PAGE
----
The Public Humanist

Tag Archives | Public Humanist

Lend Me Your Ears: Rhetoric in Ancient and Modern Times

Bust of Alcibiades. Capitalize Museum, Rome

In a democracy, the ability to persuade a voting population is the road to power itself.

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The Pride of Springfield vs The Pride of the Lakota

Florentine Films/Hott Productions finished two films this year that, at first blush, would appear to have no connection at all.  One is SciTech Band: Pride of Springfield, a half-hour film about a band in Springfield, MA that has a profoundly positive effect on the graduation rates of a troubled high school.  The graduation rates for […]

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Inside the Young Writer’s Nest

I have a big job ahead. It’s up to me to connect but not invade, inspire but not require, corral but not suppress.

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Sixteen Black Children’s Books for Better Bodies and Better Brains

This Black History month (and beyond!) let’s give our kids the gifts of learning and living.

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We Need More Diverse Books Because Black Lives Matter

The WeNeedDiverseBooks and BlackLivesMatter movements are the same. One campaign deals with the movement’s beginning. The other campaign deals with the movement’s ending – if things are not changed in the beginning.

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The Freedom to Play with Words

Our best language arts teachers are motivated by a desire to awaken the student’s essential self through literature and writing. Yet state and national curriculum do not emphasize creative writing.

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Mill, Mountain, River: A Child’s View of Olde Coleraine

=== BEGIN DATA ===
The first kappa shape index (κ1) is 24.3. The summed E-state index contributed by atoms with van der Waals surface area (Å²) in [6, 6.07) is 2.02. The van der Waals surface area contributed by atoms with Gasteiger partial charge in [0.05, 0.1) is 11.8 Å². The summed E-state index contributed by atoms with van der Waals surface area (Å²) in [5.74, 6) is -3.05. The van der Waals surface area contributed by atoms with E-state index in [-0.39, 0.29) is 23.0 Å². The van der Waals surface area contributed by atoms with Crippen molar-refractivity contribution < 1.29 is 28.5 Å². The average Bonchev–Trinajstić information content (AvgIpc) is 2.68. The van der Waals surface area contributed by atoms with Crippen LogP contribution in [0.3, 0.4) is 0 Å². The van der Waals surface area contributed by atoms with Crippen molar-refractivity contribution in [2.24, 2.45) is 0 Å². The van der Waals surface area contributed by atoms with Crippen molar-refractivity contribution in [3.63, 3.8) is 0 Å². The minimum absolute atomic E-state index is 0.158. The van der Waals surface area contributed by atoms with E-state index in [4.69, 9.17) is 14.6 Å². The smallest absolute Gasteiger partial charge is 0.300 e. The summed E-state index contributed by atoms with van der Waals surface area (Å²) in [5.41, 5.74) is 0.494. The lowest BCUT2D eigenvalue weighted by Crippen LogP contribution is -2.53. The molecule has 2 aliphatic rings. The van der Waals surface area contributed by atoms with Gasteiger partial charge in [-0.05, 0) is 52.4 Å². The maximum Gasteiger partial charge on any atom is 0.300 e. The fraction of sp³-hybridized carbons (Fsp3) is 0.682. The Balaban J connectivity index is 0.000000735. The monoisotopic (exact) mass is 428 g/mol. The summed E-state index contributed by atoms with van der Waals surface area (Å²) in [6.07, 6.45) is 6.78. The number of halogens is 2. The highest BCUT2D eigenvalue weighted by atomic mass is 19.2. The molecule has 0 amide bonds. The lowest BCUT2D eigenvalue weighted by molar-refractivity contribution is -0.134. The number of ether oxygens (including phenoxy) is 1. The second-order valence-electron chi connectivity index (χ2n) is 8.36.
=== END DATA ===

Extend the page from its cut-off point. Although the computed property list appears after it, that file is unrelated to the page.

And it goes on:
If you were a child living in Coleraine, Massachusetts, from 1840 to 1890, you would have been a witness to and a participant in America’s industrial revolution. Though the production of apples, honey, and maple syrup would continue to dominate the local farm economy, in 1828 Joseph Griswold, a native of Buckland, impressed by the industries he observed in the West, determined to create an industrial future for his family and community.

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Choosing Heartbreak over Heartshrink: Reading History with Children

"Would I have to ride at the back of the bus?” my beautiful brown-skinned son asked me as we read Faith Ringgold’s If a Bus Could Talk: The Story of Rosa Parks. Rory was six at the time and my heart broke as I contemplated how to answer this question. Honestly was the only option.

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Adoption, Race, Culture: A Recent History

It’s funny how a photograph can stick in your mind. Maybe the stillness of the image gives it time to sink in, like dye, and become part of you. One image that sticks in my mind is of a White woman, perhaps a little older than I am now, with graying hair, standing in front of a sink. A tall young Black man is standing next to her. They are washing dishes and light enters from a window in front of them. They aren’t facing the camera.

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